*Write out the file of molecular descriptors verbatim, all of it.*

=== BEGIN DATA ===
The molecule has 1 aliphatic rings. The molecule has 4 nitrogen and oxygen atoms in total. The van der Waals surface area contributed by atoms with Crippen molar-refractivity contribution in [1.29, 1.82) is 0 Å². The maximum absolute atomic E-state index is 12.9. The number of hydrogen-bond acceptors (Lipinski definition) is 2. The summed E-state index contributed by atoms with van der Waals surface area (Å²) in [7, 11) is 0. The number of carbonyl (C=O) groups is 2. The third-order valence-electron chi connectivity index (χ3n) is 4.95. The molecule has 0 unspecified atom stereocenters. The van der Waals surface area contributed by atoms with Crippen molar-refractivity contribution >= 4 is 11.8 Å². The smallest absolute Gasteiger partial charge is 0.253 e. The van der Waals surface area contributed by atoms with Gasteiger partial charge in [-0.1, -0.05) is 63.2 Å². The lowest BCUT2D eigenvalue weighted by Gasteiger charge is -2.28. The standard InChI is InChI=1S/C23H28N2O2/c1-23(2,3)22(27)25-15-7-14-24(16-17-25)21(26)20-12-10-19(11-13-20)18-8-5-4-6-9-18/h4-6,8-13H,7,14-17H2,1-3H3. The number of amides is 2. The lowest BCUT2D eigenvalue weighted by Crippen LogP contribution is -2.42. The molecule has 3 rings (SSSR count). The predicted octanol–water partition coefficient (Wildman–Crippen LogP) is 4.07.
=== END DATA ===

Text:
The molecule has 1 aliphatic rings. The molecule has 4 nitrogen and oxygen atoms in total. The van der Waals surface area contributed by atoms with Crippen molar-refractivity contribution in [1.29, 1.82) is 0 Å². The maximum absolute atomic E-state index is 12.9. The number of hydrogen-bond acceptors (Lipinski definition) is 2. The summed E-state index contributed by atoms with van der Waals surface area (Å²) in [7, 11) is 0. The number of carbonyl (C=O) groups is 2. The third-order valence-electron chi connectivity index (χ3n) is 4.95. The molecule has 0 unspecified atom stereocenters. The van der Waals surface area contributed by atoms with Crippen molar-refractivity contribution >= 4 is 11.8 Å². The smallest absolute Gasteiger partial charge is 0.253 e. The van der Waals surface area contributed by atoms with Gasteiger partial charge in [-0.1, -0.05) is 63.2 Å². The lowest BCUT2D eigenvalue weighted by Gasteiger charge is -2.28. The standard InChI is InChI=1S/C23H28N2O2/c1-23(2,3)22(27)25-15-7-14-24(16-17-25)21(26)20-12-10-19(11-13-20)18-8-5-4-6-9-18/h4-6,8-13H,7,14-17H2,1-3H3. The number of amides is 2. The lowest BCUT2D eigenvalue weighted by Crippen LogP contribution is -2.42. The molecule has 3 rings (SSSR count). The predicted octanol–water partition coefficient (Wildman–Crippen LogP) is 4.07.